Wednesday, November 09, 2011

For the love of Fennel



We are well on our way to the long period of winter vegetable in the market. Thank goodness there are plenty of varieties of vegetables to enjoy all winter long. I must say that by February I am starting to long for asparagus, green beans, zucchini and all of the other veggies that disappear from the market during the winter and just a tad tired of  cabbage and cauliflower. Having said that, oddly enough, the winter vegetables are just starting to get underway and I am more than happy to see them and taste their fresh full flavors that seem to really sing when they first begin to appear.  The carrots are sweeter, artichokes, so tender that you don't even need to scrape out the choke, and fennel, fat, firm and flavorful. One of the advantages of eating locally, seasonally and simply prepared, is that food flavors seem to really come forward and shout out their tastiness. I think that your taste buds become more attuned to subtler flavors and nuances that can be lost in more complex dishes. Sure, more complex dishes are delightful and intriguing, but is a joy to indulge the simplicity of freshness and flavor-fulness as themselves.  
I offer you a couple of suggestions today for preparing one of my favorite almost year round favorites, fennel. I didn't grow up eating it, as I think southern Illinois was perhaps just a hair too warm and muggy for it to completely thrive or that it just wasn't one of my family's staples in the world of simple farm food. When I did come across it I found it wonderfully delicious, although not as common and plentiful as I found when I landed in Piedmont Italy.  I make it often in a variety of ways, braised with a splash or two of vermouth and then put in a shallow baking dishm sprinkled with a bread crumb parmesan cheese mixture and drizzled with olive oil on top and baked till crispy. I also like to shred it super thin, toss with a changing variety of fruits and vegetables, like, lemons, oranges, apples, and cooked beets and dressed olive oil and various vinegars to a make a refreshing winter salad that is a welcome change for my taste buds.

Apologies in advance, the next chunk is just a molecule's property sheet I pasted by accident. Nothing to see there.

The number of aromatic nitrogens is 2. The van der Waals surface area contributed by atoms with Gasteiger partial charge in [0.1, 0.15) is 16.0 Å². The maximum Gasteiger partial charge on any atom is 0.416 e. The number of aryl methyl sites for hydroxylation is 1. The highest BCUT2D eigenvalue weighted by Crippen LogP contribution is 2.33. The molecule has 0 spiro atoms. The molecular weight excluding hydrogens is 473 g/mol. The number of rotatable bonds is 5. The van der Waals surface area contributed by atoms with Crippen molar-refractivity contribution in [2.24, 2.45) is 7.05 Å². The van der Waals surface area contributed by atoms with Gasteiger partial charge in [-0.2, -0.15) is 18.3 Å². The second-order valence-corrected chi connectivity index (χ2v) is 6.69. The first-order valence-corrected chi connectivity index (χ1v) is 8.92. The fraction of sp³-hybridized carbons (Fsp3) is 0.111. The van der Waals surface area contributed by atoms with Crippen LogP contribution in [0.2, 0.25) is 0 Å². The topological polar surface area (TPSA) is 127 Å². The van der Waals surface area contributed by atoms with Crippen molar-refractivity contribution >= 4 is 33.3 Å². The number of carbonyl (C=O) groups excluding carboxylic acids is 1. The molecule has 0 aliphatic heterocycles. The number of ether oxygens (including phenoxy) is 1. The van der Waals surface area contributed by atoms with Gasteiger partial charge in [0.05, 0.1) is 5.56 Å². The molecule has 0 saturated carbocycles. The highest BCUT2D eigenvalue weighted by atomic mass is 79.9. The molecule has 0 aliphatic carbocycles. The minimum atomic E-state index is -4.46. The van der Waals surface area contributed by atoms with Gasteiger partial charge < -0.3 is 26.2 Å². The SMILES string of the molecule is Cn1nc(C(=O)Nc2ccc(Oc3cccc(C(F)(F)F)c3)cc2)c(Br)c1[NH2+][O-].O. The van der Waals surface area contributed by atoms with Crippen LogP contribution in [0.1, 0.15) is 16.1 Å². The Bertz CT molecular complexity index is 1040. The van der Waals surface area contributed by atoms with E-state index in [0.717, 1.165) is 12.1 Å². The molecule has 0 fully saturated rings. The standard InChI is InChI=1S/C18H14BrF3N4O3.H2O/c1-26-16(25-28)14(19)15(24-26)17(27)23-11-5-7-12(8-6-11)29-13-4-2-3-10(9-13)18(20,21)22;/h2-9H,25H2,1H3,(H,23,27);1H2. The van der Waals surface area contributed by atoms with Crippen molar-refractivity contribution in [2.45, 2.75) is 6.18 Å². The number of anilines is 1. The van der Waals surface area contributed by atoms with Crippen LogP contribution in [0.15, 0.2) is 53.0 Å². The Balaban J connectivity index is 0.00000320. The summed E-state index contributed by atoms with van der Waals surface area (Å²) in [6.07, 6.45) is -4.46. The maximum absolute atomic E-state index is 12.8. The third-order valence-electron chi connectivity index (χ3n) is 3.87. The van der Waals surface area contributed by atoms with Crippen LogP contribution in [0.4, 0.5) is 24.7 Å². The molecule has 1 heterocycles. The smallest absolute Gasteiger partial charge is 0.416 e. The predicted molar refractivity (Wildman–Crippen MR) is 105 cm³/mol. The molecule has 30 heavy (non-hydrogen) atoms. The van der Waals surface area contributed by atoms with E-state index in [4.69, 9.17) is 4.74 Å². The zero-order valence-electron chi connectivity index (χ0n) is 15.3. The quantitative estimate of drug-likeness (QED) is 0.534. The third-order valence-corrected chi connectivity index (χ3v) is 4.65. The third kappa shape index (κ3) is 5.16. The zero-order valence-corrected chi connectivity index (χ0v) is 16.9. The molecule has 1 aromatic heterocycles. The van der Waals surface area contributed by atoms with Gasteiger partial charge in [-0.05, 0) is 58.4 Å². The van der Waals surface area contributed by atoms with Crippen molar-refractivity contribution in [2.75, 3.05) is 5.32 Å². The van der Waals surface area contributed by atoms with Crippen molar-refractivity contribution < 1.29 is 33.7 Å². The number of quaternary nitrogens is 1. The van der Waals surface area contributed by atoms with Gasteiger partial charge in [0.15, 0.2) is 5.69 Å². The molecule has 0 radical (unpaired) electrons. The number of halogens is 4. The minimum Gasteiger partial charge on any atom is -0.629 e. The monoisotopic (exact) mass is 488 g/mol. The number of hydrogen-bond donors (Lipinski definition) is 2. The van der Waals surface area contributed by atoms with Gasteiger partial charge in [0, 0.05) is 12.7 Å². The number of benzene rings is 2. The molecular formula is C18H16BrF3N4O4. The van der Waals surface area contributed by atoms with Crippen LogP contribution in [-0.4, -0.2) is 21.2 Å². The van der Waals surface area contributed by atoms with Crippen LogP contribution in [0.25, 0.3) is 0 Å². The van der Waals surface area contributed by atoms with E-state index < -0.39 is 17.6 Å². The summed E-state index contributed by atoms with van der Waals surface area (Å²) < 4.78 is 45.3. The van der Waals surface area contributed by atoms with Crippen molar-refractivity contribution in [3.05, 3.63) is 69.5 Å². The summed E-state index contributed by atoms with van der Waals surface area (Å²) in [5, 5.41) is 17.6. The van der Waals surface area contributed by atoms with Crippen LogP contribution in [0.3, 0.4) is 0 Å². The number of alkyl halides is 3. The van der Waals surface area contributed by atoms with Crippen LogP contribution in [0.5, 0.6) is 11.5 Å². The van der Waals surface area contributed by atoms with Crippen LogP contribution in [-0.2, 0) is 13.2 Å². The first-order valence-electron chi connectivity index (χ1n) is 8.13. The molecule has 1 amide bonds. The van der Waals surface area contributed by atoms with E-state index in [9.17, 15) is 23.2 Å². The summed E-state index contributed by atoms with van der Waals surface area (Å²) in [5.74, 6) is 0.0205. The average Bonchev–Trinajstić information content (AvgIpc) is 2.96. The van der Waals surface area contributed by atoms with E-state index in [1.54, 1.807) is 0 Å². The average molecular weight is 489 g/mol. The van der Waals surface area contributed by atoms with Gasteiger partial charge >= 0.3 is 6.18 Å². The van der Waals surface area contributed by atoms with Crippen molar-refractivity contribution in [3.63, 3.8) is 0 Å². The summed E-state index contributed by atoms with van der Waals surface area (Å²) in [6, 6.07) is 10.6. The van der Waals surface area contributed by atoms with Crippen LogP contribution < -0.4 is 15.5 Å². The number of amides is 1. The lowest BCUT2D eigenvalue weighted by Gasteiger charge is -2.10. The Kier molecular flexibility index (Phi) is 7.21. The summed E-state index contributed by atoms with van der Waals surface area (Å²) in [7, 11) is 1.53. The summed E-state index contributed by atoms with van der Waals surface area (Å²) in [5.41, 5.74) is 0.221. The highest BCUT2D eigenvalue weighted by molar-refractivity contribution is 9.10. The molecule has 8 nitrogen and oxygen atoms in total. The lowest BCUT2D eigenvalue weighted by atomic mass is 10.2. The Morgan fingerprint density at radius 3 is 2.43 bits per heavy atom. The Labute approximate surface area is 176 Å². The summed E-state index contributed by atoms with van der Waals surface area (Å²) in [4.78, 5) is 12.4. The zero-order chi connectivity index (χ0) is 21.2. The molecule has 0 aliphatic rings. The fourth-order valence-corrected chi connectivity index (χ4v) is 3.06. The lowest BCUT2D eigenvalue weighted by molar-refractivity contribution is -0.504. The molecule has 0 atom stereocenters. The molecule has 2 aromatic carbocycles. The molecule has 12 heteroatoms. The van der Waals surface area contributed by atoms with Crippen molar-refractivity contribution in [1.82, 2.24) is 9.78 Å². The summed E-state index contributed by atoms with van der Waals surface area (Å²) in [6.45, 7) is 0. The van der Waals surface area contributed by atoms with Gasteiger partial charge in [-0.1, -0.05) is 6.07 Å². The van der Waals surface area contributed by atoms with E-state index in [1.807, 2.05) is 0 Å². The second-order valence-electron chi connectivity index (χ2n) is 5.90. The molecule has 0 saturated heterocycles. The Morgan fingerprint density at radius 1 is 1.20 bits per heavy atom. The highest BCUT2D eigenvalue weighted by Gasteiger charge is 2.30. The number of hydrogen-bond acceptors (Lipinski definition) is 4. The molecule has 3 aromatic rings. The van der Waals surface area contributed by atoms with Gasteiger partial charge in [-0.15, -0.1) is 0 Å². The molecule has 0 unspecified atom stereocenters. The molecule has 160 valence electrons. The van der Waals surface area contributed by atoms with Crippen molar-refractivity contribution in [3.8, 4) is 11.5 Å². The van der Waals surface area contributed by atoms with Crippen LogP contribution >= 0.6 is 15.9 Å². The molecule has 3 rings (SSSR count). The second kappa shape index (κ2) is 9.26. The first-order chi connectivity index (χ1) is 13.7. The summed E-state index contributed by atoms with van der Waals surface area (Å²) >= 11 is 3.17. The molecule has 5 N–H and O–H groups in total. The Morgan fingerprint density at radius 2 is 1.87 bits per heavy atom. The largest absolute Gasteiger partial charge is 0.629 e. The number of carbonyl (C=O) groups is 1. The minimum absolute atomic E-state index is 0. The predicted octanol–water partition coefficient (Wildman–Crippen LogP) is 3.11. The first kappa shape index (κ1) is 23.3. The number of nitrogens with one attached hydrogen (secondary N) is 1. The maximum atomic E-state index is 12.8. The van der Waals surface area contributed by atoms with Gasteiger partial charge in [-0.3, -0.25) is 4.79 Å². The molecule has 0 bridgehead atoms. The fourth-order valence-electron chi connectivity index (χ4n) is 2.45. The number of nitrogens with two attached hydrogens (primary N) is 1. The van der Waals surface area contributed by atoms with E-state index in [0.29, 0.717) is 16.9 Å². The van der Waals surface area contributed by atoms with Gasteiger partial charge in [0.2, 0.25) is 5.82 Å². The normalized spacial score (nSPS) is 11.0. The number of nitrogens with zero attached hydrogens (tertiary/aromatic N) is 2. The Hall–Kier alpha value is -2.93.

Grilled fennel
My suggestion today for preparing fennel is a couple of, oh so easy, ways. First, if you have never grilled sliced fennel, I suggest you do so as soon as possible. I find roasting and grilling vegetables with just a kiss of olive oil and maybe, or maybe not, a squeeze of citrus or vinegar, sharpens and intensifies the  flavor of the fennel and worth trying pronto! 
My other revelation came this past Saturday when we went to nearby Cavour for their annual apple festival, "Tutto Mele", which you can see one of my previous posts about it here. I will put up some picture of this years festival soon. Anyway, Fabrizio and I decided to have a light lunch at a lovely little cafe on the town square and once again, the simplest of food can often be some of the best, at least that has been my experience in Italy. We both selected a perfectly cooked medium rare, thinly sliced roast beef with sides of vegetables. Fabrizio had the green beans and carrots and I had the fennel. Wow, what a simple but impressively tasty side dish. So tasty that I attempted to make it that night when I got home with good results. This isn't really much of a recipe, but try it cause I think you'll love the ease of preparation and satisfying results. 
Fennel gratin with roast beef
Shaved Fennel side dish/ Finnocchio al gratin
for 2 
1 large bulb fennel
parmesan or pecorino cheese
olive oil and butter

Either slice your fennel bulb as thin as possible or shave it even thinner with a mandolin, which is the preferred way.
Place your shaved fennel into a steaming basket and stem a few minutes till soft. I put a bit of salt in the water to season the fennel as it cooks. 
Once cooked, layer the cooked fennel with a touch of oil, a bit of butter and shredded parmesan or pecorino cheese and repeat.
Serve immediately. It reheats easily enough either in the oven or on top of the stove in a pan with a bit of water.
The remains of my take on fennel gratin
Are fennel bulbs part of your standard winter "go to" vegetables?
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